Jeffrey Skilling's sentencing sends a message: regulators are playing for keeps. It's a chilling message for any business executive who might be tempted to play fast and loose with company finances.
Professor Thomas Bausch teaches business strategy and ethics at Marquette University. He says Skilling's twenty four year sentence sends a tough message to the business community, and he thinks little of the former Enron executive's assertions of innocence. “Call it lying if you want, but I think he knows he's guilty,” says Bausch. “He may not think what he did should be a crime, but he knows it was a crime and he did it.” Will this lengthy prison term and millions in restitution to Skilling's victims at Enron mean we'll not see a similar scandal in the future? Bausch believes that's unlikely. “We just have to be vigilent,” he says, adding that absent “people with a high sense of morality, something new will happen.”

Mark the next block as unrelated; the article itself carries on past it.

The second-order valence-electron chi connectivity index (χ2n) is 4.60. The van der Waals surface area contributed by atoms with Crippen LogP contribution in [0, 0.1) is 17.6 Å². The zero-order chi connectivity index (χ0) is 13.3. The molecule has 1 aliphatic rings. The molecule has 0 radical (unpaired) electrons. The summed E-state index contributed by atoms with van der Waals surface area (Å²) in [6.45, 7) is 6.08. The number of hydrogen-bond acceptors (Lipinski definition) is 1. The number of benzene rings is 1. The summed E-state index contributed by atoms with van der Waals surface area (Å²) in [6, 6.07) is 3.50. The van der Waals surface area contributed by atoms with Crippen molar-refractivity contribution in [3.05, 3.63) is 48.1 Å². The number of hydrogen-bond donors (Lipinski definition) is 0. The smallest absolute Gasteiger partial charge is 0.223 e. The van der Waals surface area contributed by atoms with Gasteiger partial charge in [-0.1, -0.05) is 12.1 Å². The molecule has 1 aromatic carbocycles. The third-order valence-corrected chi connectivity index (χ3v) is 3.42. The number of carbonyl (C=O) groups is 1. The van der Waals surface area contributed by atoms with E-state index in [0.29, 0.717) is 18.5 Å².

Bausch says most people in the business community are ashamed of what happened at Enron, and know that it looks bad for them by association. Skilling plans to appeal his conviction.